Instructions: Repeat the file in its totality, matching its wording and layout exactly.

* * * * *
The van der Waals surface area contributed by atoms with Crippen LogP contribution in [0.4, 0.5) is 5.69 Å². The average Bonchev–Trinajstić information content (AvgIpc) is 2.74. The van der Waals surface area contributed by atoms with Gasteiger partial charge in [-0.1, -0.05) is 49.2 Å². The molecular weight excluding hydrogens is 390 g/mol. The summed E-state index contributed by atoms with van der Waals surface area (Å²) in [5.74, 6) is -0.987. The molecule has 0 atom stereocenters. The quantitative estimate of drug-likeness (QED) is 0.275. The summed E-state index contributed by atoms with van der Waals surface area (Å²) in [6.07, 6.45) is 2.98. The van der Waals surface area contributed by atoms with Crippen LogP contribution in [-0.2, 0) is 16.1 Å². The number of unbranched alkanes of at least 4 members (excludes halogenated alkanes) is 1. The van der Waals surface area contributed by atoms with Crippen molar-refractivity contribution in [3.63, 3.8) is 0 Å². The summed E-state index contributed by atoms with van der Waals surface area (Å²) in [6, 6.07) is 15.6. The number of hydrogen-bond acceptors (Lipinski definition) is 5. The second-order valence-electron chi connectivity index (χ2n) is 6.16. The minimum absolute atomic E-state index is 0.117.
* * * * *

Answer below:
The van der Waals surface area contributed by atoms with Crippen LogP contribution in [0.4, 0.5) is 5.69 Å². The average Bonchev–Trinajstić information content (AvgIpc) is 2.74. The van der Waals surface area contributed by atoms with Gasteiger partial charge in [-0.1, -0.05) is 49.2 Å². The molecular weight excluding hydrogens is 390 g/mol. The summed E-state index contributed by atoms with van der Waals surface area (Å²) in [5.74, 6) is -0.987. The molecule has 0 atom stereocenters. The quantitative estimate of drug-likeness (QED) is 0.275. The summed E-state index contributed by atoms with van der Waals surface area (Å²) in [6.07, 6.45) is 2.98. The van der Waals surface area contributed by atoms with Crippen LogP contribution in [-0.2, 0) is 16.1 Å². The number of unbranched alkanes of at least 4 members (excludes halogenated alkanes) is 1. The van der Waals surface area contributed by atoms with Crippen molar-refractivity contribution in [3.63, 3.8) is 0 Å². The summed E-state index contributed by atoms with van der Waals surface area (Å²) in [6, 6.07) is 15.6. The number of hydrogen-bond acceptors (Lipinski definition) is 5. The second-order valence-electron chi connectivity index (χ2n) is 6.16. The minimum absolute atomic E-state index is 0.117.